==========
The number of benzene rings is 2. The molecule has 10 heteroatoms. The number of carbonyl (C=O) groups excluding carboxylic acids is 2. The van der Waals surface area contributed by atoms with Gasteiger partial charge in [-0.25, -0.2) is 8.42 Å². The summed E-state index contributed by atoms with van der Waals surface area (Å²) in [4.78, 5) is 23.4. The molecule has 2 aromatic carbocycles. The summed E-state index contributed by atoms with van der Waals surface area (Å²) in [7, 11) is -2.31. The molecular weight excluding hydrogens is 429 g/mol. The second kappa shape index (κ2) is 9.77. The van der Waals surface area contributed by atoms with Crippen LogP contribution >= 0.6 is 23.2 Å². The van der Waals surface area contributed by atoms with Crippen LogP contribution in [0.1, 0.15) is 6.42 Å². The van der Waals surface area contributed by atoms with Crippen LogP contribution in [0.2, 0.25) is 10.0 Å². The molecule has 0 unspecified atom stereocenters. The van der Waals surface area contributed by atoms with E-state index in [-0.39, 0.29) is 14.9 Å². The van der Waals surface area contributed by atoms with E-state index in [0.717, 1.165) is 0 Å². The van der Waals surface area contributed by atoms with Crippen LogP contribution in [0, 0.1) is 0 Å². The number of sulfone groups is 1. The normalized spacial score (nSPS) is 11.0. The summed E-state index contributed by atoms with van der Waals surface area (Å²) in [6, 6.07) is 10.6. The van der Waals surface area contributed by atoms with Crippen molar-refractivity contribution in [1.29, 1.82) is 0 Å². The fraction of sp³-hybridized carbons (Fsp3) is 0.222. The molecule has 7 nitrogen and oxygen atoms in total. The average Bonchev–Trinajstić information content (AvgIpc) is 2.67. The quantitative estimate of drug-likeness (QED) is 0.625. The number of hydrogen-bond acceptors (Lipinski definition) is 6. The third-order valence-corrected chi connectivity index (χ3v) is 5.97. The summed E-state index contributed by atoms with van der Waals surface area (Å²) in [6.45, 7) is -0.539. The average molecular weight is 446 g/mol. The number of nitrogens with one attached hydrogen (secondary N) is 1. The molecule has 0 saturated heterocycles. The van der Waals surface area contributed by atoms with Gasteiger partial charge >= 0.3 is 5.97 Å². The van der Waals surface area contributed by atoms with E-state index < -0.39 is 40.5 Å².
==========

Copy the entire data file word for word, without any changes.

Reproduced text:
The number of benzene rings is 2. The molecule has 10 heteroatoms. The number of carbonyl (C=O) groups excluding carboxylic acids is 2. The van der Waals surface area contributed by atoms with Gasteiger partial charge in [-0.25, -0.2) is 8.42 Å². The summed E-state index contributed by atoms with van der Waals surface area (Å²) in [4.78, 5) is 23.4. The molecule has 2 aromatic carbocycles. The summed E-state index contributed by atoms with van der Waals surface area (Å²) in [7, 11) is -2.31. The molecular weight excluding hydrogens is 429 g/mol. The second kappa shape index (κ2) is 9.77. The van der Waals surface area contributed by atoms with Crippen LogP contribution >= 0.6 is 23.2 Å². The van der Waals surface area contributed by atoms with Crippen LogP contribution in [0.1, 0.15) is 6.42 Å². The van der Waals surface area contributed by atoms with Crippen LogP contribution in [0.2, 0.25) is 10.0 Å². The molecule has 0 unspecified atom stereocenters. The van der Waals surface area contributed by atoms with E-state index in [-0.39, 0.29) is 14.9 Å². The van der Waals surface area contributed by atoms with E-state index in [0.717, 1.165) is 0 Å². The van der Waals surface area contributed by atoms with Crippen LogP contribution in [0, 0.1) is 0 Å². The number of sulfone groups is 1. The normalized spacial score (nSPS) is 11.0. The summed E-state index contributed by atoms with van der Waals surface area (Å²) in [6, 6.07) is 10.6. The van der Waals surface area contributed by atoms with Crippen molar-refractivity contribution in [1.29, 1.82) is 0 Å². The fraction of sp³-hybridized carbons (Fsp3) is 0.222. The molecule has 7 nitrogen and oxygen atoms in total. The average Bonchev–Trinajstić information content (AvgIpc) is 2.67. The quantitative estimate of drug-likeness (QED) is 0.625. The number of hydrogen-bond acceptors (Lipinski definition) is 6. The third-order valence-corrected chi connectivity index (χ3v) is 5.97. The summed E-state index contributed by atoms with van der Waals surface area (Å²) in [6.45, 7) is -0.539. The average molecular weight is 446 g/mol. The number of nitrogens with one attached hydrogen (secondary N) is 1. The molecule has 0 saturated heterocycles. The van der Waals surface area contributed by atoms with Gasteiger partial charge >= 0.3 is 5.97 Å². The van der Waals surface area contributed by atoms with E-state index < -0.39 is 40.5 Å².